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Current as of 22/02/17 01:19PM NZST
Simon Collins is the Herald’s social issues reporter.

Jump forecast in Kiwi gambling

Health Ministry problem gambling strategy blames bigger jackpots and says SkyCity deal will add to problems.

Casino spending is forecast to grow by 2.3 per cent. Photo / Duncan Brown
Casino spending is forecast to grow by 2.3 per cent. Photo / Duncan Brown

New Zealanders are forecast to spend more on Lotto, casinos, racing and sports betting in the next three years.

A three-year problem gambling strategy, released by the Health Ministry yesterday, forecasts that spending on Lotto and other NZ Lotteries games will grow by 8 per cent between last year and 2016.

It says the continuing strong growth is because of bigger jackpots in the past few years.

Racing and sports betting through the Totalisator Agency Board is forecast to grow by 6.6 per cent, largely in sports betting.

Casino spending is forecast to grow by 2.3 per cent, but experts believe the increase will be greater because the forecast was made before last week's Government agreement to let Auckland's SkyCity casino increase its gambling facilities and extend its licence for 35 years in return for building a $402 million convention centre.

"When we are seeing an increase in gambling facilities like that, we could see an increase in spending," said Problem Gambling Foundation marketing manager Andree Froude.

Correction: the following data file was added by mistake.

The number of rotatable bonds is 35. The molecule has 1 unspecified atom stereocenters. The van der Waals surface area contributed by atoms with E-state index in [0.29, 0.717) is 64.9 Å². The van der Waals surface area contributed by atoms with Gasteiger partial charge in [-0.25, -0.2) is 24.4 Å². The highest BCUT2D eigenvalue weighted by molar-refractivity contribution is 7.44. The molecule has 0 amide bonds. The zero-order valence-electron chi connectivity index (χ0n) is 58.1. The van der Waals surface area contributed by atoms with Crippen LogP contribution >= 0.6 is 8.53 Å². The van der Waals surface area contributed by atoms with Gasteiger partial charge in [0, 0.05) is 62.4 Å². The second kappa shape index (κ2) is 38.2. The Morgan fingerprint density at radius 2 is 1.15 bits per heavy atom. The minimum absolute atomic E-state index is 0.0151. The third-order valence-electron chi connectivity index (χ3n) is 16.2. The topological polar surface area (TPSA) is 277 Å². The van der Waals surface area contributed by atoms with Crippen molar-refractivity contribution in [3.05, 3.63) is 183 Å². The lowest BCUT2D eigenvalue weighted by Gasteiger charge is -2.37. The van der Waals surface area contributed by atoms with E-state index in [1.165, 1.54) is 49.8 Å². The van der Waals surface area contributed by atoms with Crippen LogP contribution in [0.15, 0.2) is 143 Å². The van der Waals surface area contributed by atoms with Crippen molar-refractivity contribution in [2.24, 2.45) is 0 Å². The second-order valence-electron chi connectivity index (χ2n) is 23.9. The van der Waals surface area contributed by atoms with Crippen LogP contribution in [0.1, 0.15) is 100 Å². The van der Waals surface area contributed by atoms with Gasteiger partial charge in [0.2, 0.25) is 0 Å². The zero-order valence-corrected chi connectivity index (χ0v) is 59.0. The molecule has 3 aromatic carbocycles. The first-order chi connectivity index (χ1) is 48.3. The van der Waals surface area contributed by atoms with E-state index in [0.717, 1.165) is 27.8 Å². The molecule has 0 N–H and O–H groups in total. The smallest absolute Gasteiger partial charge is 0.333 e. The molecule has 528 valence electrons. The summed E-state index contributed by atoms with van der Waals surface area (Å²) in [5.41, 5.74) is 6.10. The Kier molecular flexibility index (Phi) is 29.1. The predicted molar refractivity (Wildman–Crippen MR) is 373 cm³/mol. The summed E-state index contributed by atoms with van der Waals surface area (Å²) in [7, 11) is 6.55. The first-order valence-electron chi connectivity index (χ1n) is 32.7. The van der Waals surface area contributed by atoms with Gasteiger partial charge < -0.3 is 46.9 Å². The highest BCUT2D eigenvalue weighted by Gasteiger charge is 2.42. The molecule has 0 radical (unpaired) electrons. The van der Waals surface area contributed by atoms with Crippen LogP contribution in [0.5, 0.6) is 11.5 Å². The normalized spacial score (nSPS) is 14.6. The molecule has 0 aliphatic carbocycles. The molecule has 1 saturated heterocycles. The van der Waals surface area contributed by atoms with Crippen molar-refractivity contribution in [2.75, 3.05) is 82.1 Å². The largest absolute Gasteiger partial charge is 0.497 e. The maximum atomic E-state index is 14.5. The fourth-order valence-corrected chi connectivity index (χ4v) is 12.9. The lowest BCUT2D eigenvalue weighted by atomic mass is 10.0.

The deal gives the Auckland casino an extra 230 poker machines, an increase of 14 per cent from its existing 1647 machines and an increase of 8 per cent on the 2800 pokies in New Zealand's six casinos.

The Auckland casino also gets an extra 40 gaming tables, a 36 per cent rise on its current 110 tables, and up to an extra 240 table game player stations, six times its existing 40.

Consultants KordaMentha estimated that these three concessions, plus the right to introduce cashless technology for all its machines, were worth an extra $262 million to $329 million to the casino in net present value, indicating a substantial increase in annual revenue.

The Health Ministry strategy said there was likely to be some effect on problem gambling, but it could not give numbers as the deal had not then been finalised at the time of writing.

"At this stage it is unclear what the flow-on effect, if any, might be in terms of increased demand for gambling harm services," it says.

In contrast to other forms of gambling, the strategy forecasts that spending on poker machines in pubs and clubs - still by far our biggest form of gambling - will drop slightly from $854 million in the year up to last June to $849 million a year for the next three years.

Community Gaming Association director Brian Corbett said pokie spending outside the casinos might drop more, as many councils imposed "sinking lids" on machine numbers and technology changes would force venue owners to either replace or abandon existing machines in the next few years.

"Hand-pay jackpots are being removed from the domestic market by 2015. That will force quite a number of older machines out of the market, so there will be less machines and less players," he said. For further information visit

Kiwi Gambling

- NZ Herald

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